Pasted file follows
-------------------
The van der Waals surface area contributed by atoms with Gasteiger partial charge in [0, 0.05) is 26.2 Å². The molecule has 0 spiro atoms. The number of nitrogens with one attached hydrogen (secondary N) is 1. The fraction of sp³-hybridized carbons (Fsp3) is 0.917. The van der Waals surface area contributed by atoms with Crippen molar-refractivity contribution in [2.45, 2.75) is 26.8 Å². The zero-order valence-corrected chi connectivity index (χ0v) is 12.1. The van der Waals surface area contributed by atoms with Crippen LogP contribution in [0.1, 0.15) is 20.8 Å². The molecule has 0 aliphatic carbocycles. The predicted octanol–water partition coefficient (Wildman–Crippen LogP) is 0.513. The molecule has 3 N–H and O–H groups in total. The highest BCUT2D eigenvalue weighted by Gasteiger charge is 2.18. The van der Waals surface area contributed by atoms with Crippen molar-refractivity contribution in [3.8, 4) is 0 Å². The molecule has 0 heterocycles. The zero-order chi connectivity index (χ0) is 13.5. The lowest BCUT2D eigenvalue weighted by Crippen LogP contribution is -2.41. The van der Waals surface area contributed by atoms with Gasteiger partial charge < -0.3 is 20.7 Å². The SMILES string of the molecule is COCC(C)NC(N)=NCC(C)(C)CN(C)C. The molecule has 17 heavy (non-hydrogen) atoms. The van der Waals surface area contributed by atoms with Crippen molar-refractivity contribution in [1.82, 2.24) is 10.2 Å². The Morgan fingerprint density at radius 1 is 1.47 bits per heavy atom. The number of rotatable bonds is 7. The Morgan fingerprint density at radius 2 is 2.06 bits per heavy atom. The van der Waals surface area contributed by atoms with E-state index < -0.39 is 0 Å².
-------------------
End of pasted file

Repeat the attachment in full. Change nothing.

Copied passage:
The van der Waals surface area contributed by atoms with Gasteiger partial charge in [0, 0.05) is 26.2 Å². The molecule has 0 spiro atoms. The number of nitrogens with one attached hydrogen (secondary N) is 1. The fraction of sp³-hybridized carbons (Fsp3) is 0.917. The van der Waals surface area contributed by atoms with Crippen molar-refractivity contribution in [2.45, 2.75) is 26.8 Å². The zero-order valence-corrected chi connectivity index (χ0v) is 12.1. The van der Waals surface area contributed by atoms with Crippen LogP contribution in [0.1, 0.15) is 20.8 Å². The molecule has 0 aliphatic carbocycles. The predicted octanol–water partition coefficient (Wildman–Crippen LogP) is 0.513. The molecule has 3 N–H and O–H groups in total. The highest BCUT2D eigenvalue weighted by Gasteiger charge is 2.18. The van der Waals surface area contributed by atoms with Crippen molar-refractivity contribution in [3.8, 4) is 0 Å². The molecule has 0 heterocycles. The zero-order chi connectivity index (χ0) is 13.5. The lowest BCUT2D eigenvalue weighted by Crippen LogP contribution is -2.41. The van der Waals surface area contributed by atoms with Gasteiger partial charge < -0.3 is 20.7 Å². The SMILES string of the molecule is COCC(C)NC(N)=NCC(C)(C)CN(C)C. The molecule has 17 heavy (non-hydrogen) atoms. The van der Waals surface area contributed by atoms with Crippen molar-refractivity contribution in [1.82, 2.24) is 10.2 Å². The Morgan fingerprint density at radius 1 is 1.47 bits per heavy atom. The number of rotatable bonds is 7. The Morgan fingerprint density at radius 2 is 2.06 bits per heavy atom. The van der Waals surface area contributed by atoms with E-state index < -0.39 is 0 Å².